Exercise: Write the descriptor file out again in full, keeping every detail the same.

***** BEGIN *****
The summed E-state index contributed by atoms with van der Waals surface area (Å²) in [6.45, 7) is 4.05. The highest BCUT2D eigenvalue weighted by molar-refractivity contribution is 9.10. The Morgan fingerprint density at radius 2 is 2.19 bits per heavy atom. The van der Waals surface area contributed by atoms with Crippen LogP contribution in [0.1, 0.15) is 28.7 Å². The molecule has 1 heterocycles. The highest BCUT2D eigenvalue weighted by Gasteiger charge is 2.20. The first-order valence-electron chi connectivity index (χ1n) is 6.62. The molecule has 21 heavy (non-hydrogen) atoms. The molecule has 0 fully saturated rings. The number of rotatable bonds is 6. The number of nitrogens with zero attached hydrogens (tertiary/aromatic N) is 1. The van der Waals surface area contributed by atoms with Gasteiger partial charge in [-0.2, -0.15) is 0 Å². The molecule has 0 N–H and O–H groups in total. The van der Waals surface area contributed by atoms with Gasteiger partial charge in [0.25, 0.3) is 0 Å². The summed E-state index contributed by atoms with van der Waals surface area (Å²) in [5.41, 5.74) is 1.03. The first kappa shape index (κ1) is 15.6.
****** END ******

The summed E-state index contributed by atoms with van der Waals surface area (Å²) in [6.45, 7) is 4.05. The highest BCUT2D eigenvalue weighted by molar-refractivity contribution is 9.10. The Morgan fingerprint density at radius 2 is 2.19 bits per heavy atom. The van der Waals surface area contributed by atoms with Crippen LogP contribution in [0.1, 0.15) is 28.7 Å². The molecule has 1 heterocycles. The highest BCUT2D eigenvalue weighted by Gasteiger charge is 2.20. The first-order valence-electron chi connectivity index (χ1n) is 6.62. The molecule has 21 heavy (non-hydrogen) atoms. The molecule has 0 fully saturated rings. The number of rotatable bonds is 6. The number of nitrogens with zero attached hydrogens (tertiary/aromatic N) is 1. The van der Waals surface area contributed by atoms with Gasteiger partial charge in [-0.2, -0.15) is 0 Å². The molecule has 0 N–H and O–H groups in total. The van der Waals surface area contributed by atoms with Gasteiger partial charge in [0.25, 0.3) is 0 Å². The summed E-state index contributed by atoms with van der Waals surface area (Å²) in [5.41, 5.74) is 1.03. The first kappa shape index (κ1) is 15.6.